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N.C. expected flooding from Hurricane Irene -- and got it

August 27, 2011 |  3:55 pm

North Carolina flood

Out in the broad, flat, marshy peninsula of Carteret, N.C., that the locals call “Downeast,” everyone expected flooding to come with Hurricane Irene, and they got it Saturday.

Downeast is a starkly beautiful, working-class place, home to shipbuilders and commercial fishermen. Along Highway 70, which snakes from the picturesque town of Beaufort up to Styron Bay, many of the modest homes were surrounded by water Saturday afternoon.

It rippled in yards, in drainage ditches, and over driveways. It lapped against picket fences and decorative lamp posts. In many cases, it appeared to have made its way inside.

PHOTOS: In the path of Hurricane Irene

In the town of Davis, a quaint roadside store called Davis Shore Provisions would normally be selling espresso and local art to curious tourists on a summer day like this one. Today, it was boarded up, with a sign that advised: PRAY FOR GOD’S PROTECTION.

Down the road, a big, handsome, five-bedroom Colonial-style home sat on a lot that had become a shallow lake.

Inside, owners Phillip and Wanda Smith, both 72, gathered for an early-evening supper of shepherd’s pie with their two grown daughters, Dana Nelson, 48, and Anna Smith, 47, as well as Dana’s 18-year-old daughter and a 3-year-old great-granddaughter.

Nelson said the daughters made a point of coming over yesterday to ride out the storm with her elderly parents.

“They came," her mom shot back, "because we have a generator.”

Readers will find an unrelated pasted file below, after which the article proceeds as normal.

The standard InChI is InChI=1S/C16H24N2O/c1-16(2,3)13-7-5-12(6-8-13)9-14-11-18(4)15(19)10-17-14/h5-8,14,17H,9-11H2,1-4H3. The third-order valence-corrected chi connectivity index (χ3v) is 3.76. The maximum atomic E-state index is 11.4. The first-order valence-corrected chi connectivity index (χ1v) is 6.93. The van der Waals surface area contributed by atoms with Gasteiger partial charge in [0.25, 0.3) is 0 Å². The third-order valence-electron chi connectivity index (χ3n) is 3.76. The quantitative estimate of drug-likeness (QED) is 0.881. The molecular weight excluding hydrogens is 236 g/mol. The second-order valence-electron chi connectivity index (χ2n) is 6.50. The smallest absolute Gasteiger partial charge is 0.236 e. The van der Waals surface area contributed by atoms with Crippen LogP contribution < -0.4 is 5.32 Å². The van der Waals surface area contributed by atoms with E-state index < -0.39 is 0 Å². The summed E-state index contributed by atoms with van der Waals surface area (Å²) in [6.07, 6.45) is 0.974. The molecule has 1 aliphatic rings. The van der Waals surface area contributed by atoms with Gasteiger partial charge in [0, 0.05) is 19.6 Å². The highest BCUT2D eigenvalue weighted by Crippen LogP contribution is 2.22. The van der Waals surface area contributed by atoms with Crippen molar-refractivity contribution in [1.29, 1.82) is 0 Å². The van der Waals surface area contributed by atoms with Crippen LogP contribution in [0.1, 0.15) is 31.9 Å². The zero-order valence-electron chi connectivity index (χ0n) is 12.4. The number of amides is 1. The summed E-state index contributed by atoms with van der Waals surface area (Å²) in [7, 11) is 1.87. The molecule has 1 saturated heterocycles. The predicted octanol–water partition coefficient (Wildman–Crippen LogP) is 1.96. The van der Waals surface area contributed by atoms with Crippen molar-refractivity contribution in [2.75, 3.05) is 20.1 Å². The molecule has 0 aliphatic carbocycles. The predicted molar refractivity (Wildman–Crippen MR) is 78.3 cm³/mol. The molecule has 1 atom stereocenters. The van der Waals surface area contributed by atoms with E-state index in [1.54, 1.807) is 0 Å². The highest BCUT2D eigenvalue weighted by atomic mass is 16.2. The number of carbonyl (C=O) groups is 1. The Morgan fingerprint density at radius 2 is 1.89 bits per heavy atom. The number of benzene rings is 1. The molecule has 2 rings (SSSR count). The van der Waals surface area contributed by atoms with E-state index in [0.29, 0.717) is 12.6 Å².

It had been a trying day. At midday, the water crept into a recessed den, filling up about a foot high. Then it receded with the tide.

The power was out, and the generator was running out of gas. They counted six cars and a truck that were flooded. At 5:30 p.m., the rain continued to pound and the wind continued to howl.

They seemed as though they had had enough.

Dana was asked what they did to amuse themselves all day. “We haven’t been amused at all," she said.

Phillip Smith, a stoic, silver-haired man in a rubber wading suit, grew up here, and made his living in the commercial fish business.

Downeast had been good to him. But he and his wife said they’ve never gotten used to the storms and the floods.

“We had that conversation just this morning, in fact,” Wanda Smith said. “I told him I’d rather move to Australia and live with the snakes.”


Hurricane Irene death toll his 5

Octogenarian couple won't leave North Carolina home

Hurricane Irene: 600 elderly residents refuse to evacuate Atlantic City high-rises

--Richard Fausset in Davis, NC

Photo: Lexus Meekins, 9, and her aunt Jessica Meekins help Lexus' brother Freeman, 5, walk along a flooded street away from the beach in Buxton, N.C. Credit: Ted Richardson / Bloomberg